After 8 days and nights, the Toddler never did figure out gelt was edible. He hoarded it, stacked it, skated on it, and shoved it behind books in every reachable bookcase, but he never realized what was beneath that shiny foil. (The dog did, however, and it is for times like this that I buy paper towels. Up came the foil, the chocolate, and other things one doesn’t like to see puddled on the kitchen floor.)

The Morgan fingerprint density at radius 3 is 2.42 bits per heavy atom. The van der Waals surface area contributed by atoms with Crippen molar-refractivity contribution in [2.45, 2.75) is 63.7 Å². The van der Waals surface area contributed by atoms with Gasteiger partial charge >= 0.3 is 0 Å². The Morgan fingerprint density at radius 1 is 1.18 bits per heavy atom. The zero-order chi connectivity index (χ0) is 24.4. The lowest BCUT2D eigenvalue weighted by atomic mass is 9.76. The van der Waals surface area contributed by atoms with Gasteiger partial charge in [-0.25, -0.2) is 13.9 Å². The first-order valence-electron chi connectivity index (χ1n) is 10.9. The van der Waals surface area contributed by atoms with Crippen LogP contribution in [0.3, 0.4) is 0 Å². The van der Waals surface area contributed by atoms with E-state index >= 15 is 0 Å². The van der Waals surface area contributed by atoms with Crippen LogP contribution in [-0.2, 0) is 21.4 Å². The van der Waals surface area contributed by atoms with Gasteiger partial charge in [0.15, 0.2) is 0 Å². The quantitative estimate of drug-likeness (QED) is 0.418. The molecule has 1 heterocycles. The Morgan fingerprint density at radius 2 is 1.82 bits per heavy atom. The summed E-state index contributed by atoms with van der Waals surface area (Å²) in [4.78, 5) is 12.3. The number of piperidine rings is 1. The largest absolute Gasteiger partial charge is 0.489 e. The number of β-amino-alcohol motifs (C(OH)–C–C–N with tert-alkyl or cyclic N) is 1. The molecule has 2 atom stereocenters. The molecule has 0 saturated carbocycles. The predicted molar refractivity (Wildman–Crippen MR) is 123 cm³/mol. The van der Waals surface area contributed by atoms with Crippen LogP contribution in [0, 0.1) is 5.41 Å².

Speaking of gelt, we had a gelt shortage. No surprise in Nashville really, but annoying. Plenty of dreidels, plenty of candles, but no gelt. Had I been more proactive, I would have simply gone into the synagogue gift shop while picking up my kid any Sunday in November, and no doubt have been greeted by boxes of my favorite: silver-wrapped dark chocolate coins from Elite. Kosher pareve, and made in Israel (or Izruhl, as they say around here). But I was not proactive. I sent my husband to the grocery store about a week before Hanukkah, and he came back with what I thought, at first glance, were non-kosher discs imprinted with images of Eisenhower and Queen Elizabeth. They turned out to be kosher, made-in-Izrhul, multi-nation coins (including shekels), and they turned out to be the only gelt we were able to buy. Luckily, the family went to a Latke dinner (I had a migraine and stayed home with the blue LED party lights turned OFF), and they came back with handfuls of the good gelt: silver Elite. Yum. The Teenager had to eat it in private, because I figured if we’d made it that far without Toddler catching on, we could make it ‘till 2010. Anticipating this inevitable epiphany, I will be sure to procure plenty of Elite well ahead of time.